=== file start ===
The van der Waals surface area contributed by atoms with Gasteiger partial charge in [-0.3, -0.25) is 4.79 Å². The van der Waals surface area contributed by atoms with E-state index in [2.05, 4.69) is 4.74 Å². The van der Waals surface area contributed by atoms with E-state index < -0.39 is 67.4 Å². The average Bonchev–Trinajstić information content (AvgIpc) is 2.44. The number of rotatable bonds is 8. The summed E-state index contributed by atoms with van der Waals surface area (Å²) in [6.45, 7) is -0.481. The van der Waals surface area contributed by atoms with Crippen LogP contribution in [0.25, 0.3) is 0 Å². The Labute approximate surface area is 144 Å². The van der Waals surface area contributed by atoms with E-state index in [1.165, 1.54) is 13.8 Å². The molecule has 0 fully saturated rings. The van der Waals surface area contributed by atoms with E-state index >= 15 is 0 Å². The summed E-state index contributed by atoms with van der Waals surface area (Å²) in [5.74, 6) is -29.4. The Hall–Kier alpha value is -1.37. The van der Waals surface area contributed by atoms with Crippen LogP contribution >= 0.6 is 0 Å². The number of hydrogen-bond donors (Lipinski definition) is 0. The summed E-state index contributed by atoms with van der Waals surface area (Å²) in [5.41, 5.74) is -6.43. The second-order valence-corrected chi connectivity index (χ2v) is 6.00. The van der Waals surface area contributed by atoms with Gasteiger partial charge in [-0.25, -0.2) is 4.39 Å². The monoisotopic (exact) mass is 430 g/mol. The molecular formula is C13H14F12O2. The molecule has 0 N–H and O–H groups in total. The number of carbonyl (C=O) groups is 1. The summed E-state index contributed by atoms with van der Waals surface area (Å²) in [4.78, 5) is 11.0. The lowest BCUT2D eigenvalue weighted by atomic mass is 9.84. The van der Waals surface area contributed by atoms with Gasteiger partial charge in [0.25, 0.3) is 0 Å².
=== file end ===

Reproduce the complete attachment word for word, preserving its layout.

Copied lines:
The van der Waals surface area contributed by atoms with Gasteiger partial charge in [-0.3, -0.25) is 4.79 Å². The van der Waals surface area contributed by atoms with E-state index in [2.05, 4.69) is 4.74 Å². The van der Waals surface area contributed by atoms with E-state index < -0.39 is 67.4 Å². The average Bonchev–Trinajstić information content (AvgIpc) is 2.44. The number of rotatable bonds is 8. The summed E-state index contributed by atoms with van der Waals surface area (Å²) in [6.45, 7) is -0.481. The van der Waals surface area contributed by atoms with Crippen LogP contribution in [0.25, 0.3) is 0 Å². The Labute approximate surface area is 144 Å². The van der Waals surface area contributed by atoms with E-state index in [1.165, 1.54) is 13.8 Å². The molecule has 0 fully saturated rings. The van der Waals surface area contributed by atoms with E-state index >= 15 is 0 Å². The summed E-state index contributed by atoms with van der Waals surface area (Å²) in [5.74, 6) is -29.4. The Hall–Kier alpha value is -1.37. The van der Waals surface area contributed by atoms with Crippen LogP contribution >= 0.6 is 0 Å². The number of hydrogen-bond donors (Lipinski definition) is 0. The summed E-state index contributed by atoms with van der Waals surface area (Å²) in [5.41, 5.74) is -6.43. The second-order valence-corrected chi connectivity index (χ2v) is 6.00. The van der Waals surface area contributed by atoms with Gasteiger partial charge in [-0.25, -0.2) is 4.39 Å². The monoisotopic (exact) mass is 430 g/mol. The molecular formula is C13H14F12O2. The molecule has 0 N–H and O–H groups in total. The number of carbonyl (C=O) groups is 1. The summed E-state index contributed by atoms with van der Waals surface area (Å²) in [4.78, 5) is 11.0. The lowest BCUT2D eigenvalue weighted by atomic mass is 9.84. The van der Waals surface area contributed by atoms with Gasteiger partial charge in [0.25, 0.3) is 0 Å².